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Tipitaka >> Sutta Pitaka >> Anguttara Nikaya >> Threefold Pride

AN 3:38 Threefold Pride

Translated from the Pali by Nyanaponika Thera and Bhikkhu Bodhi


I was delicately brought up, O monks; highly delicate, exceedingly delicate was my upbringing. At my father’s house lotus ponds were made: in one of them blue lotuses bloomed, in another white lotuses, and in a third red lotuses, just for my enjoyment. I used only sandal unguent from Benares and my head dress, my jacket, my undergarment, and my tunic were made of Benares muslin. By day and by night a white canopy was held over me, lest cold and heat, dust, chaff or dew should trouble me. I had three palaces: one for the summer, one for the winter and one for the rainy season. In the palace for the rainy season, during the four months of the rains, I was waited upon by female musicians only, and I did not come down from the palace during these months. While in other people’s homes servants and slaves receive a meal of broken rice together with sour gruel, in my father’s house they were given choice rice and meat.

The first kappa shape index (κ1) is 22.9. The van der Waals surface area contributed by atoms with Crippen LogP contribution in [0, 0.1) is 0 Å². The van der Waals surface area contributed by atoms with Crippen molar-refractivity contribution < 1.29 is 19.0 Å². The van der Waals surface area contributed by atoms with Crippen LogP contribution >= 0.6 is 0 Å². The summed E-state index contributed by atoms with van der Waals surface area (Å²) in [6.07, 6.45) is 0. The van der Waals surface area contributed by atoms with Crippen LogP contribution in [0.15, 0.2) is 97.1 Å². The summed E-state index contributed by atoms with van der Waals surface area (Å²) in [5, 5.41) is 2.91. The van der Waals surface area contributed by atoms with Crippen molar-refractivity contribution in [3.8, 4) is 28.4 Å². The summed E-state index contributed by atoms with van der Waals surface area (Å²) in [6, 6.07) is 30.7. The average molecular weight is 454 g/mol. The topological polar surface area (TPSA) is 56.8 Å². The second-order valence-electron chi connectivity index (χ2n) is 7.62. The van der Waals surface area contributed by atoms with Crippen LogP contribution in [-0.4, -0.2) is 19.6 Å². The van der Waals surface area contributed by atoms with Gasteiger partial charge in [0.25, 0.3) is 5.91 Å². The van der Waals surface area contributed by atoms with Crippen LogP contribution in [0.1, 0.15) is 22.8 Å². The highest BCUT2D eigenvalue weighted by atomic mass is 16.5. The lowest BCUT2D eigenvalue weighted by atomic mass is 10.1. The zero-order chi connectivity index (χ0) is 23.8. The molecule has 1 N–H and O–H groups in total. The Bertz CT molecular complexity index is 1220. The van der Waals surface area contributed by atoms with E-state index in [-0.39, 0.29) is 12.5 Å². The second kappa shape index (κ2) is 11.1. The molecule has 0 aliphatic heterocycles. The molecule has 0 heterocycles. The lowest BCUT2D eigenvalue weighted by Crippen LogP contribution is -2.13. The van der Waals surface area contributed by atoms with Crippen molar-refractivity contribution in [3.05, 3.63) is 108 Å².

Amidst such splendour and an entirely carefree life, O monks, this thought came to me: “An uninstructed worldling, though sure to become old himself and unable to escape ageing, feels repelled, humiliated and disgusted when seeing an old and decrepit person, being forgetful of his own situation. Now I too am sure to become old and cannot escape ageing. If, when seeing an old and decrepit person, I were to feel repelled, humiliated or disgusted, that would not be proper for one like myself.” When I reflected thus, monks, all my pride in youthfulness vanished.

Again I reflected: “An uninstructed worldling, though sure to become ill himself and unable to escape illness, feels repelled, humiliated or disgusted when seeing a sick person, being forgetful of his own situation. Now I too am sure to become ill and cannot escape illness. If, when seeing a sick person, I were to feel repelled, humiliated or disgusted, that would not be proper for one like myself.”

When I thus reflected, monks, all my pride in health vanished.

Again I reflected: “An uninstructed worldling is sure to die himself and cannot escape death; yet when seeing a dead person, he feels repelled, humiliated or disgusted, being forgetful of his own situation. Now I too am sure to die and cannot escape death. If, when seeing a dead person, I were to feel repelled, humiliated or disgusted, that would not be proper for one like myself.” When I thus reflected, monks, all my pride in life vanished.

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